PATIENT CENTRED DECISION MAKING IN HEALTHCARE IN MALAYSIA

Author(s):

Ambikai S Thuraisingam & Sivashanker V Kanagasabapathy

This is a conceptual paper to analyse the patient-centred decision-making approach adopted in healthcare in Malaysia. This study reviews literature on the history of patient-centeredness and the requirement of shared decision-making and its consequences in healthcare practice. It aims to evaluate the crucial elements of shared decision-making particularly the factors that affect the voluntariness and informed consent in medical practice. This paper reviews the existing literature surrounding the phenomenon of shared decision-making for medical treatment in the healthcare, particularly giving importance to the patients’ views and how it plays a role in shared decision-making. This study provides an overview of the perplexing concept of shared decision-making and the various concerns that have surrounded the topic leading to its recognition. Hence in Malaysia, there is no specific law that governs the provisions for shared decision-making approach in the healthcare practice. This study aims to explore the Malaysian Medical Council Guideline on Consent for Treatment of Patients by Registered Medical Practitioner (MMC Guideline on Consent) and the current Malaysian laws to determine whether they are sufficient to address the element of informed consent requirement in shared decision. Finally, lack of empirical evidence is recognised in this paper and several suggestions are made for future research and recommendations for the enactment of new provisions pertaining to medical treatment.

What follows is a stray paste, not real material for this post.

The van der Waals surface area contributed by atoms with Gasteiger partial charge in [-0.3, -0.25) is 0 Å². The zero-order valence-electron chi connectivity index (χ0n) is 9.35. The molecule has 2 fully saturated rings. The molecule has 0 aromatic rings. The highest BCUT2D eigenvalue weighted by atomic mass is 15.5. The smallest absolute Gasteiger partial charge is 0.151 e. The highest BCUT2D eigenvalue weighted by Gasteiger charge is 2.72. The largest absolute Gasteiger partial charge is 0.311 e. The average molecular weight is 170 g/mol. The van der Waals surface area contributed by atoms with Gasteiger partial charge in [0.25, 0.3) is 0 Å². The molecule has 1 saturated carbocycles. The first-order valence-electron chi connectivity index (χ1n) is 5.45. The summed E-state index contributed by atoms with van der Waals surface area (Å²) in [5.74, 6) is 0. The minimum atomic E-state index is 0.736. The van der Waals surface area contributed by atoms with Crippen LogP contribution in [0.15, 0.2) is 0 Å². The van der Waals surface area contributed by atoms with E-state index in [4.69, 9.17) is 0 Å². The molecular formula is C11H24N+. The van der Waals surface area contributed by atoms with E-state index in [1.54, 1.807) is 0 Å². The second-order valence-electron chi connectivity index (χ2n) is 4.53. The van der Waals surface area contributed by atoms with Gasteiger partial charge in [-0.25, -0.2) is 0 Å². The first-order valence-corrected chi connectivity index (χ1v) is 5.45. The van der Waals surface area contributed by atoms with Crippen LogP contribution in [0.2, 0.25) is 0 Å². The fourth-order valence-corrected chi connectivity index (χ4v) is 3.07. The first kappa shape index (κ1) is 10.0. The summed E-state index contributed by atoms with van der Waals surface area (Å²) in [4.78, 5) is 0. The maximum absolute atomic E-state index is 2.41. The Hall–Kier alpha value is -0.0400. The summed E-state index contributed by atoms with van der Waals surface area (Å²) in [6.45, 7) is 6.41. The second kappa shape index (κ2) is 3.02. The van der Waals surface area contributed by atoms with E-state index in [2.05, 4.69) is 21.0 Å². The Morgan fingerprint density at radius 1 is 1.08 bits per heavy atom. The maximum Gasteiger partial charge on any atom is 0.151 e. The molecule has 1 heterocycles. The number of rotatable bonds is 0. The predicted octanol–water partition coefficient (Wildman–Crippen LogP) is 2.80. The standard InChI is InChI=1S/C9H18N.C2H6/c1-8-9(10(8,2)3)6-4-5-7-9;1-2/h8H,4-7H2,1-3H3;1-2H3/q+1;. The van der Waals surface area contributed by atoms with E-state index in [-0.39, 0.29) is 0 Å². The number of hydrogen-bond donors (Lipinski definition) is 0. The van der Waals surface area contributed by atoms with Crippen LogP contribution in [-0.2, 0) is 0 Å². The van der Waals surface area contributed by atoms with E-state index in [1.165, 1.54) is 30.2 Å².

Abstract

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Patient-centred Approach, Shared Decision-making, Informed Consent